The port of Dunkirk, in the North.


Dunkirk port

  • Three months after Brexit, freight and passenger flows are still declining between the ports of Nord-Pas-de-Calais and Great Britain.

  • If tourism-related traffic is at a historically low level, it is more linked to the coronavirus epidemic than to Brexit.

  • Nevertheless, cross-Channel players have found opportunities, particularly in the development of direct trade with Ireland.

The devastating effect of the dreaded Brexit ultimately did not take place.

Of course, Britain's exit from the European Union is not without consequences for those involved in cross-Channel traffic, namely the ports of Dunkirk, Boulogne, Calais and Getlink (Eurotunnel).

However, especially with regard to passenger flows, it is the coronavirus epidemic rather than Brexit that is doing the most harm to these infrastructures.

Whether for the ports or the Channel Tunnel, the end of 2020 was marked by a very clear increase in the flow of goods between England and France.

The late agreement between the European Union and the British government had raised the specter of a divorce the hard way and the companies from across the Channel had anticipated, generating a "phenomenon of overstocking", we assure the port from Dunkirk.

The northern infrastructure then recorded an increase in freight traffic of 30% in November and December 2020. An intensification of the flow of goods was also felt, to a lesser extent at Getlink with + 11% in November and + 8% in December.

Passenger traffic at its worst

On the other hand, there was a free fall from January 1, 2021. Dunkirk immediately lost the 30% gained thanks to the Brexit fever.

Same observation, worse, on the side of the Channel Tunnel with a 37% drop in truck traffic compared to January 2020. But everything is not to blame for Brexit.

"The three elements impacting on the market are the storage carried out before the Brexit agreement found, the adaptation to the new administrative regulations of the post-Brexit borders, as well as the constraints linked to the health crisis", explains one at Getlink.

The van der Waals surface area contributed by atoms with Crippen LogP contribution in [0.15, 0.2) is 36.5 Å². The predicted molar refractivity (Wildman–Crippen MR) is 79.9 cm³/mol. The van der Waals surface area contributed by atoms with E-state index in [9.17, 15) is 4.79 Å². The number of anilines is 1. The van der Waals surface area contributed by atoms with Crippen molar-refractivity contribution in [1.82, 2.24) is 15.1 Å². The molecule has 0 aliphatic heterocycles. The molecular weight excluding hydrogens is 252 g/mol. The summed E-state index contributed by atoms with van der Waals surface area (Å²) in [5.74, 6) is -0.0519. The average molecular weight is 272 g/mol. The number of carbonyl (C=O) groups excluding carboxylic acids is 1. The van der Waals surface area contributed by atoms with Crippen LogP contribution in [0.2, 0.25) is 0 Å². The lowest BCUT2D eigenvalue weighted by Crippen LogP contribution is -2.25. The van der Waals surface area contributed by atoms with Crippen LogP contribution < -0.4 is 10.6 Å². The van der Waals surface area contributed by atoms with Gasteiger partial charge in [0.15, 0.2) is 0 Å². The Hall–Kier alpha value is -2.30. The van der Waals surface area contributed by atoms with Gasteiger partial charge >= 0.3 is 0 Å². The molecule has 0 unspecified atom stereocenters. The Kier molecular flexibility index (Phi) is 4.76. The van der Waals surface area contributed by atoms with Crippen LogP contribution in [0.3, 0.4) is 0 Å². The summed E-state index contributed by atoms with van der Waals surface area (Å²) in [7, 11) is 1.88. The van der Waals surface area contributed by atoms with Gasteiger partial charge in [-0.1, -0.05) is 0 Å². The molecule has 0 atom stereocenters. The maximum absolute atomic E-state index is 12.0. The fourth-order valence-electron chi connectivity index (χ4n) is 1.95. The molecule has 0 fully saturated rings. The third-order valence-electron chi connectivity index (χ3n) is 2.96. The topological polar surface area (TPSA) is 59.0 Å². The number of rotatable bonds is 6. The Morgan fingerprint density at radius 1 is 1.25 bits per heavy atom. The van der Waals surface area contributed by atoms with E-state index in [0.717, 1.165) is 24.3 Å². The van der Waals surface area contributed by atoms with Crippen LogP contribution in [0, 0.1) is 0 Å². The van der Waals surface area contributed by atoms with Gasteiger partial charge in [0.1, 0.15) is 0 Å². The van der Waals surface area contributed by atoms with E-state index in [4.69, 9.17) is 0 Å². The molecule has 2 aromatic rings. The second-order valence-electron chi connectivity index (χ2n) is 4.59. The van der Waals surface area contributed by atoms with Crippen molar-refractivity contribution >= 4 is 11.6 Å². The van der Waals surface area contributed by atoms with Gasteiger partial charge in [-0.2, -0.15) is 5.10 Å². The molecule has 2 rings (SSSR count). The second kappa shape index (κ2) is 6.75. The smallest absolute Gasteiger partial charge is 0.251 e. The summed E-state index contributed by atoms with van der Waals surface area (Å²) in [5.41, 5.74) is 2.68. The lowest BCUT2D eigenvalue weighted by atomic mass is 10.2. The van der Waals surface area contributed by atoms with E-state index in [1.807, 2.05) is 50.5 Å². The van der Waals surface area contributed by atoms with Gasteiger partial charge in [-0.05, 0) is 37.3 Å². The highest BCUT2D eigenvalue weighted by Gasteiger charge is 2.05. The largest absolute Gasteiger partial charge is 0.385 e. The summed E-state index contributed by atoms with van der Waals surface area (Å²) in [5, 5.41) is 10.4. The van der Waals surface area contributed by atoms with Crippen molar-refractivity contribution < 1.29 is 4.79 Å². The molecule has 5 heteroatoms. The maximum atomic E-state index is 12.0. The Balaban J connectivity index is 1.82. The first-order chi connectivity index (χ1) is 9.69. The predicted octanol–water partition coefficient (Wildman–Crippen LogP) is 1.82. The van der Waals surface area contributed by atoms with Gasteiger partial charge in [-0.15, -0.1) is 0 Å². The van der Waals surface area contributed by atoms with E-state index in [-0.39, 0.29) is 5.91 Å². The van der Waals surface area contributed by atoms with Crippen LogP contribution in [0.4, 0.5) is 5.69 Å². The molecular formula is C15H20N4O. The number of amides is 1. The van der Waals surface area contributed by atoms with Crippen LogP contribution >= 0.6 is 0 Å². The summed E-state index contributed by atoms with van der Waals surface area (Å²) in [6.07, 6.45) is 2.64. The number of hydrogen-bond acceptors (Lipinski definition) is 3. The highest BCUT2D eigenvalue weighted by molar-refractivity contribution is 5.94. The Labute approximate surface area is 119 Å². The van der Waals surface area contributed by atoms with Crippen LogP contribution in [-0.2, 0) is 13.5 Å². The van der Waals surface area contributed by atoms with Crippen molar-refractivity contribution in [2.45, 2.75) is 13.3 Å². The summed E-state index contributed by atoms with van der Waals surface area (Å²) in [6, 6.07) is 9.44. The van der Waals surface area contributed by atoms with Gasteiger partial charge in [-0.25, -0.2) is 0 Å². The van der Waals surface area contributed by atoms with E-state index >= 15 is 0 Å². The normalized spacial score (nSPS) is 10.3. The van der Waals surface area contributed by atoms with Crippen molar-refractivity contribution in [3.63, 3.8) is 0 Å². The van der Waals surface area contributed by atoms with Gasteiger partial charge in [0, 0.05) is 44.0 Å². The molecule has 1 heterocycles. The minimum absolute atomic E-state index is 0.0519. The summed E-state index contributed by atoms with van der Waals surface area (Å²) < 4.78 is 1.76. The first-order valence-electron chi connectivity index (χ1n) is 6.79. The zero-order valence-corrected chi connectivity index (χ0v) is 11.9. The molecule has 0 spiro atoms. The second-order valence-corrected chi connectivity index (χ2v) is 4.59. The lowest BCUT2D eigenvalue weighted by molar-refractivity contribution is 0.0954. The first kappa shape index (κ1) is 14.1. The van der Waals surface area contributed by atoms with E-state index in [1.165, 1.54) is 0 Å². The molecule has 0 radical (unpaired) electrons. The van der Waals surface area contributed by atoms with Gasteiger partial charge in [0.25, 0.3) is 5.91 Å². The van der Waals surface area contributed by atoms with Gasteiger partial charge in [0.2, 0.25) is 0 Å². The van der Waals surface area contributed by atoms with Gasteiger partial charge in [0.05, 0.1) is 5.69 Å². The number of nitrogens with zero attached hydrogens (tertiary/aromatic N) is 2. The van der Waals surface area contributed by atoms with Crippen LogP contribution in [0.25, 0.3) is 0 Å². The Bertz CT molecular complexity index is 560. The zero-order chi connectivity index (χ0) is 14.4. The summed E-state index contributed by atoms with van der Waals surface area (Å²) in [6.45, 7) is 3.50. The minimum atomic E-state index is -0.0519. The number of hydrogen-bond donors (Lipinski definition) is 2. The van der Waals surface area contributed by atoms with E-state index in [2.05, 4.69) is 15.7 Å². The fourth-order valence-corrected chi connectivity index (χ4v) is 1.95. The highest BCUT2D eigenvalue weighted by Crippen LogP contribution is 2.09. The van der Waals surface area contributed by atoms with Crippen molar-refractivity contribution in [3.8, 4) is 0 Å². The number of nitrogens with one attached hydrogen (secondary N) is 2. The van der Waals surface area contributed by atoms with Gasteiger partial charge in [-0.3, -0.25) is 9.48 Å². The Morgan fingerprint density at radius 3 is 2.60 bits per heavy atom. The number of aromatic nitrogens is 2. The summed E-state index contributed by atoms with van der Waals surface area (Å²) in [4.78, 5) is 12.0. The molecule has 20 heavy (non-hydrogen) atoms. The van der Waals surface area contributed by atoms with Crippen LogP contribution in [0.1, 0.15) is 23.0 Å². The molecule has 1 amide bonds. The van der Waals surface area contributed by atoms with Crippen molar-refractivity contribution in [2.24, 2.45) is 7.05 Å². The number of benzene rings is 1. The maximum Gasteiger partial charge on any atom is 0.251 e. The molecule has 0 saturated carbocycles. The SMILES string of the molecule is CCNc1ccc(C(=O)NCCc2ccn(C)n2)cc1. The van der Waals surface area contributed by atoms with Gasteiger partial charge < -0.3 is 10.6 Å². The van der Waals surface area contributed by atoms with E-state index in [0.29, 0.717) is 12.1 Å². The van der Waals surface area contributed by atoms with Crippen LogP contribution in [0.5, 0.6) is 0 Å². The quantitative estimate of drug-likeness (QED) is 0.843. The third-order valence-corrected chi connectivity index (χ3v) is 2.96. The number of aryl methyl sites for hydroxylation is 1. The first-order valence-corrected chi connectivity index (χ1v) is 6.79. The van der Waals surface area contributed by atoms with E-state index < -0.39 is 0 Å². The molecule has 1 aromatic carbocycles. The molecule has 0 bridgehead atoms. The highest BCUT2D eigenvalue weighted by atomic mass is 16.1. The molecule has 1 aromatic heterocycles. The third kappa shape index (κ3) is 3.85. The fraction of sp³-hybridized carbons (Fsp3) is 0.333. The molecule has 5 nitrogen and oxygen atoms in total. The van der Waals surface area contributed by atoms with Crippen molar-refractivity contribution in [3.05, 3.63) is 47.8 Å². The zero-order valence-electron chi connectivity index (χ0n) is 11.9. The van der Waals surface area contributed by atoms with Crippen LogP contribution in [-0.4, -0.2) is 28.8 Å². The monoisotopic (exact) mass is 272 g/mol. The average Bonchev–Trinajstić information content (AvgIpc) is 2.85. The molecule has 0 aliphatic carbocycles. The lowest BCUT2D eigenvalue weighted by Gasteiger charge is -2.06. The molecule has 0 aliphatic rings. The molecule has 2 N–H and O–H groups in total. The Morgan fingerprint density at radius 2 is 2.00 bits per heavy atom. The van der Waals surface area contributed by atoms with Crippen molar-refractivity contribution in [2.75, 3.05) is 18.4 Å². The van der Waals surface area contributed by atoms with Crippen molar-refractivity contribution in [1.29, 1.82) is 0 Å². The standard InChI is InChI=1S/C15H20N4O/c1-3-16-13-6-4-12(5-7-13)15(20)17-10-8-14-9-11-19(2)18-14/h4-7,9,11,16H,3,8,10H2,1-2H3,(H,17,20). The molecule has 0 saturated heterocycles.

In agreement with this analysis, the port of Dunkirk sees a positive point in it: "The slowdown in cross-Channel flows at the start of 2021 may have facilitated the effective implementation of the new procedures".

Where it really gets stuck is in passenger traffic.

“Over the year 2020, the port will have suffered a loss of more than five million travelers, a drop of 61%.

Coach traffic will also have experienced an even greater drop of 84% ”, we deplore at the port of Boulogne-Calais.

At Getlink, too, the fall is significant and has nothing to do with Brexit, but rather with the coronavirus: “The passenger market is still strongly affected by the travel restrictions put in place by the British and French governments due to the pandemic ”, explains the tunnel manager.

Despite everything, cross-Channel players are not in the dark and are even finding post-Brexit opportunities.

Thus, several lines of freight by sea were created to connect Dunkirk to Ireland by avoiding lorries to transit through Great Britain and to comply with customs formalities.

The frequentation success encountered by the DFDS initiative even prompted the ferry operator to increase the number of vessels providing rotations from one to four.

"The filling rate is now over 90%", assures Aidan Coffey, line manager at DFDS.

The operator also claims that there is a strong tourist demand for this line despite a crossing time of 20 hours.

It is therefore planned to open these ferries to passengers, but only once the health crisis has passed.


Northern Ireland: "Unionists feel abandoned by London since Brexit"


Calais: "In 2020, we had two viruses, Brexit and Covid-19" ... Links with England still in slow motion

  • Eurotunnel

  • Dunkirk

  • Freight

  • Calais

  • Harbor

  • Brexit

  • Economy

  • Britain